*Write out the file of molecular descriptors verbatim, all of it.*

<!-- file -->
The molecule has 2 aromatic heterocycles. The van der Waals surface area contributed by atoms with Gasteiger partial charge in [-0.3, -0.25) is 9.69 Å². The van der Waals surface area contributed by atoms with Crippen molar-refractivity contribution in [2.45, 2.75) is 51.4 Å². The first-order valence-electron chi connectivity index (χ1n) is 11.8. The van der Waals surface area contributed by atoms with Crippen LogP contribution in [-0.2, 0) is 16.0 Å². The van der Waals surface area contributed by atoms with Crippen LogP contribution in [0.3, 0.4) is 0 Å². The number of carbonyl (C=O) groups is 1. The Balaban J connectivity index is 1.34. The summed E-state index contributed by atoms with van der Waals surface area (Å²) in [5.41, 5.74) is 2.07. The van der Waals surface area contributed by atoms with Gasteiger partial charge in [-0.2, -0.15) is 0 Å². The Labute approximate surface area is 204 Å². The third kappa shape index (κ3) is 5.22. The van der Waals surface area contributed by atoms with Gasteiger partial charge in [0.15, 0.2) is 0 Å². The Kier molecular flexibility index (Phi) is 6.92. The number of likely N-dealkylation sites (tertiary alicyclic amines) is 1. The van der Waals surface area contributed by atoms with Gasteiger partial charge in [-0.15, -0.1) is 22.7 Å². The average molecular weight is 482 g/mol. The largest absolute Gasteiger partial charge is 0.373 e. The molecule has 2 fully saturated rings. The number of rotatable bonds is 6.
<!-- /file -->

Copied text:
The molecule has 2 aromatic heterocycles. The van der Waals surface area contributed by atoms with Gasteiger partial charge in [-0.3, -0.25) is 9.69 Å². The van der Waals surface area contributed by atoms with Crippen molar-refractivity contribution in [2.45, 2.75) is 51.4 Å². The first-order valence-electron chi connectivity index (χ1n) is 11.8. The van der Waals surface area contributed by atoms with Crippen LogP contribution in [-0.2, 0) is 16.0 Å². The van der Waals surface area contributed by atoms with Crippen LogP contribution in [0.3, 0.4) is 0 Å². The number of carbonyl (C=O) groups is 1. The Balaban J connectivity index is 1.34. The summed E-state index contributed by atoms with van der Waals surface area (Å²) in [5.41, 5.74) is 2.07. The van der Waals surface area contributed by atoms with Gasteiger partial charge in [-0.2, -0.15) is 0 Å². The Labute approximate surface area is 204 Å². The third kappa shape index (κ3) is 5.22. The van der Waals surface area contributed by atoms with Gasteiger partial charge in [0.15, 0.2) is 0 Å². The Kier molecular flexibility index (Phi) is 6.92. The number of likely N-dealkylation sites (tertiary alicyclic amines) is 1. The van der Waals surface area contributed by atoms with Gasteiger partial charge in [-0.15, -0.1) is 22.7 Å². The average molecular weight is 482 g/mol. The largest absolute Gasteiger partial charge is 0.373 e. The molecule has 2 fully saturated rings. The number of rotatable bonds is 6.